I know that Cerpts over at the Land of Cerpts and Honey has been gearing himself up to tackle this movie and it wasn't my intention to write about it myself. But I watched the film again last night for the first time since its original release and it won't let me go back to sleep until I've said my piece. Back in the early 1960's I was lucky enough to see Michelangelo Antonioni's trilogy of films in quick succession and of the three titles, L'AVVENTURA, LA NOTTE and L'ECLISSE, it was L'ECLISSE that impressed me most. In retrospect, several decades later, I'm damned if I can remember why. In my mind's eye it is the other two films that have stayed in my memory. Watching L'ECLISSE again, last night, I felt that this opinion was being justified. But, I awoke about an hour ago and the film was running through my brain and I knew that it was just as brilliant as I thought all those years ago. As the opening title role we hear a trendy little Italian pop song on the soundtrack. Suddenly this changes to something more sinister and disturbing and, for me, this simple musical effect sets the somewhat edgy mood of the rest of the film. The simplest scene seems to have an almost schizophrenic undercurrent; a delightful African dance performed by Vitti during a girly night with friends comes to an abrupt halt when her friend suddenly says "let's stop playing at negroes" and then launches into a racialist description of the people she knew in Kenya as "monkeys still living in trees", an episode soon after this, involving a search for a lost dog which ends with the said dog reducing Vitti to laughter by its antics becomes something darker and disorientating - Antonioni brilliantly using architecture to isolate and alienate his characters throughout the film. I'm deliberately not giving away the plot in this piece as L'ECLISSE should really be experienced without preconceptions although I'm still not sure that after forty years or more I really know exactly what is going on. I look forward to Cerpts review on his blog as he has only seen the film for the first time recently. It is an extraordinary piece of cinema - one that will worm its way into your mind. Rating *****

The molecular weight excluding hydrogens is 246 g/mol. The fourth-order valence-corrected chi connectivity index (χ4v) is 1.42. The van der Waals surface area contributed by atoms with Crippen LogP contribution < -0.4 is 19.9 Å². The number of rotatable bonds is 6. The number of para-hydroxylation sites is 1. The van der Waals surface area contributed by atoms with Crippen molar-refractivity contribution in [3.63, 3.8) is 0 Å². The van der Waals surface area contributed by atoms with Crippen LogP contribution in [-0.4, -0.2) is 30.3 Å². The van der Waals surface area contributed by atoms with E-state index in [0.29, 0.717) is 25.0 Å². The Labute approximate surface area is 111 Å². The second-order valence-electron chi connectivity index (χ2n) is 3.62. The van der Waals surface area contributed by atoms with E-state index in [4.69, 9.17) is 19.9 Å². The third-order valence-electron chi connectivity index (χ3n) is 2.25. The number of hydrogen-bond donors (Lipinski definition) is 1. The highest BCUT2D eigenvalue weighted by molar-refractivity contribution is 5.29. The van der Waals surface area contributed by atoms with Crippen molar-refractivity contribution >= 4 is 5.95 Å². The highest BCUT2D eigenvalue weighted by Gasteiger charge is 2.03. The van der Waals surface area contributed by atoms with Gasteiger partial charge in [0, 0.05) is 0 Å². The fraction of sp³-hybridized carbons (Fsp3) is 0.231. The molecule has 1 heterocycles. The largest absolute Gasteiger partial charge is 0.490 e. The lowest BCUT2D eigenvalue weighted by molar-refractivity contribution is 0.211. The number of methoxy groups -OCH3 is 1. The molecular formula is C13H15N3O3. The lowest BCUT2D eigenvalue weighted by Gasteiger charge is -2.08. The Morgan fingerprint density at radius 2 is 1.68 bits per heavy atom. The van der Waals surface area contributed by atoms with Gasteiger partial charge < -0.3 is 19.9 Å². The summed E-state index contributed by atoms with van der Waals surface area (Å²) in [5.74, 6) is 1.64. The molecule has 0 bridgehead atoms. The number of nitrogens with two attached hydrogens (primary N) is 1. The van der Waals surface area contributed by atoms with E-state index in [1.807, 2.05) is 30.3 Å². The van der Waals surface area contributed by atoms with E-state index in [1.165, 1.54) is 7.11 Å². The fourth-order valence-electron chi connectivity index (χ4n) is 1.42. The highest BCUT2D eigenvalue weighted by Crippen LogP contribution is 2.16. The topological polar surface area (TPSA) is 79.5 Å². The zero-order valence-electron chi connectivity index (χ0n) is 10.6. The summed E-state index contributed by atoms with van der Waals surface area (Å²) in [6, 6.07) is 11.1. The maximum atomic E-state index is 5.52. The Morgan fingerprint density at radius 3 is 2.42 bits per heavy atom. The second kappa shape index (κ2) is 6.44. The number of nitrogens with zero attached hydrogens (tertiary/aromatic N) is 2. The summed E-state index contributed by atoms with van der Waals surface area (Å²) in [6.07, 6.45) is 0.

Click on the link in the right hand column and jump over to The Land of Cerpts and Honey and read Cerpts brilliant piece on this great movie.